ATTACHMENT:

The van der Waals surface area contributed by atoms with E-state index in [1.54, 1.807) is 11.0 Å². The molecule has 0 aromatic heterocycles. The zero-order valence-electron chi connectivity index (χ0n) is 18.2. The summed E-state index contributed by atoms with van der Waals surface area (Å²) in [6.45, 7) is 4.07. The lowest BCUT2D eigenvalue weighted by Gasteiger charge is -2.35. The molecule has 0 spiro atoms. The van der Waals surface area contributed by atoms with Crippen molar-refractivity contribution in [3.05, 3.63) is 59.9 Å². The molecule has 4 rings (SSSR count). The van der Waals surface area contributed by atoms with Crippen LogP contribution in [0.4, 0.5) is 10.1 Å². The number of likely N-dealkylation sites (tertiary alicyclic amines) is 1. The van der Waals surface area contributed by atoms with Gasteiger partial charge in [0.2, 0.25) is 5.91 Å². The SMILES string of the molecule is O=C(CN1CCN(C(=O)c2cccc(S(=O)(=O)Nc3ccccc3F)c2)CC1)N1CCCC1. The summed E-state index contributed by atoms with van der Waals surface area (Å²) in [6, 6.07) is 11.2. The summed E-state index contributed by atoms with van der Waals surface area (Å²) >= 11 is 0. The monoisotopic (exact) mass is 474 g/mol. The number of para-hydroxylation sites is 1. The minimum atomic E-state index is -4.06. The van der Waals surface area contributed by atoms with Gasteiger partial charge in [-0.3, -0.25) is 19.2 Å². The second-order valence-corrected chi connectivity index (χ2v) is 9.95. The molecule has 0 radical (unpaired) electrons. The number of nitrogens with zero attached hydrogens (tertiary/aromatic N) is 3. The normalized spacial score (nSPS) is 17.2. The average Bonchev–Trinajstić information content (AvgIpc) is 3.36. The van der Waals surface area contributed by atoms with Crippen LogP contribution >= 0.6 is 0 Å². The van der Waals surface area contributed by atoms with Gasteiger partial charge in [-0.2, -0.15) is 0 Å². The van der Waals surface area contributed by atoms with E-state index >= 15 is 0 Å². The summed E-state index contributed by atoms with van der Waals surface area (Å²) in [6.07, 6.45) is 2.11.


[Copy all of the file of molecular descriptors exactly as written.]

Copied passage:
The van der Waals surface area contributed by atoms with E-state index in [1.54, 1.807) is 11.0 Å². The molecule has 0 aromatic heterocycles. The zero-order valence-electron chi connectivity index (χ0n) is 18.2. The summed E-state index contributed by atoms with van der Waals surface area (Å²) in [6.45, 7) is 4.07. The lowest BCUT2D eigenvalue weighted by Gasteiger charge is -2.35. The molecule has 0 spiro atoms. The van der Waals surface area contributed by atoms with Crippen molar-refractivity contribution in [3.05, 3.63) is 59.9 Å². The molecule has 4 rings (SSSR count). The van der Waals surface area contributed by atoms with Crippen LogP contribution in [0.4, 0.5) is 10.1 Å². The number of likely N-dealkylation sites (tertiary alicyclic amines) is 1. The van der Waals surface area contributed by atoms with Gasteiger partial charge in [0.2, 0.25) is 5.91 Å². The SMILES string of the molecule is O=C(CN1CCN(C(=O)c2cccc(S(=O)(=O)Nc3ccccc3F)c2)CC1)N1CCCC1. The summed E-state index contributed by atoms with van der Waals surface area (Å²) in [6, 6.07) is 11.2. The summed E-state index contributed by atoms with van der Waals surface area (Å²) >= 11 is 0. The monoisotopic (exact) mass is 474 g/mol. The number of para-hydroxylation sites is 1. The minimum atomic E-state index is -4.06. The van der Waals surface area contributed by atoms with Gasteiger partial charge in [-0.3, -0.25) is 19.2 Å². The second-order valence-corrected chi connectivity index (χ2v) is 9.95. The molecule has 0 radical (unpaired) electrons. The number of nitrogens with zero attached hydrogens (tertiary/aromatic N) is 3. The normalized spacial score (nSPS) is 17.2. The average Bonchev–Trinajstić information content (AvgIpc) is 3.36. The van der Waals surface area contributed by atoms with Crippen LogP contribution >= 0.6 is 0 Å². The van der Waals surface area contributed by atoms with Gasteiger partial charge in [-0.2, -0.15) is 0 Å². The van der Waals surface area contributed by atoms with E-state index >= 15 is 0 Å². The summed E-state index contributed by atoms with van der Waals surface area (Å²) in [6.07, 6.45) is 2.11.